The Imitation of Babalú-Ayé: The Mysterious Self

Babalú-Ayé is always mysterious:  he is a stranger wandering in from somewhere else. He speaks in a voice that is hard to understand, so you can never be sure what he is trying to say.  And so much of the experience of illness and of the body in pain remains beyond our ability to articulate. Like the Old Man, we fall mute in the face of these things.  Of course, no one really understands how he can push on despite the many losses he has suffered. Few of us can fathom how he continues despite smallpox and his bad legs.
You sense this mystery when you witness Asojano being fed at night in a dark room lit only with a couple of candles. You sense it when you prostrate before Babalú enthroned in a cave obscured by vines or covered in herbs during ceremonies.  
In some lineages he lives in a sealed pot, so the people worshipping him never see the fundamento inside. The elders say that they sealed the pots to contain disease and keep it from escaping. Other lineages actually fabricate a secret for him that lives inside the vessel.  Still others hide offerings in the Earth to call upon his power. Armando Zulueta’s house even has a secret planted outside.
In addition to the secrets and the physically hidden aspects of his worship, he possesses an inescapably hermetic quality. He is hiding something behind his rough exterior—some knowledge, some power or some glassy essence that can never be completely revealed.  Some part of him never enters the house, some part of him remains always obscured in the forest.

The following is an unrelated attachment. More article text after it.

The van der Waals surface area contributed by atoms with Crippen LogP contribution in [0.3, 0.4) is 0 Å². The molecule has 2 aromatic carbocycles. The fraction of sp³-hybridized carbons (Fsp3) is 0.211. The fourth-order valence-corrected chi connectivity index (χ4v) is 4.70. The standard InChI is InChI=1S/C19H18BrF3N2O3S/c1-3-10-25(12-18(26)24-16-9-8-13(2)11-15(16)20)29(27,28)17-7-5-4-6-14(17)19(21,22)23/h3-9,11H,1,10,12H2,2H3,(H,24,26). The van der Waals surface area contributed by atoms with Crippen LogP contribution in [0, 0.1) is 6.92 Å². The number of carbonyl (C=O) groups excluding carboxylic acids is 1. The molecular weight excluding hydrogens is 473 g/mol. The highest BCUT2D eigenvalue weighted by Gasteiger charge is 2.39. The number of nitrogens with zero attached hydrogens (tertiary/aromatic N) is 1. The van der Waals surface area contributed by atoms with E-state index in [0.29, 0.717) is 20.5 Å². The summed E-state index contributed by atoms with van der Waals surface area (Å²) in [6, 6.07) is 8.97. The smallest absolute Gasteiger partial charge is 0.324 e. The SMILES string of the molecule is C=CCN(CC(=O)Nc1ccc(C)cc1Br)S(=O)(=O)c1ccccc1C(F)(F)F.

If we take the image of mystery as somehow essential both to Babalú-Ayé and those who follow him, we come to something deeply unrevealed and unknowable within ourselves. Most of us carry precious things within us that we do not know how to express to anyone, even our most beloved. As human beings recognize our own mystery, we become less predictable—even to ourselves. Who really knows how she will react when the doctor announces cancer? Who can predict with total certainty how he will react to the slow decline of age or the loss of something precious like a parent or a child or a hand? Sometimes we shield ourselves from the world, taking refuge in the caves of isolation. Sometimes we rise to the throne of our own authority. Like Babalú, we touch our own hidden nature, and like Babalú, we become irascible and unique.


  1. "A sufrir sin mumurar". These words, taken from Alan Kardec's espiritismo misas, easily describe both the secrecy and the tenacity of Obaluaiye, maferefun.


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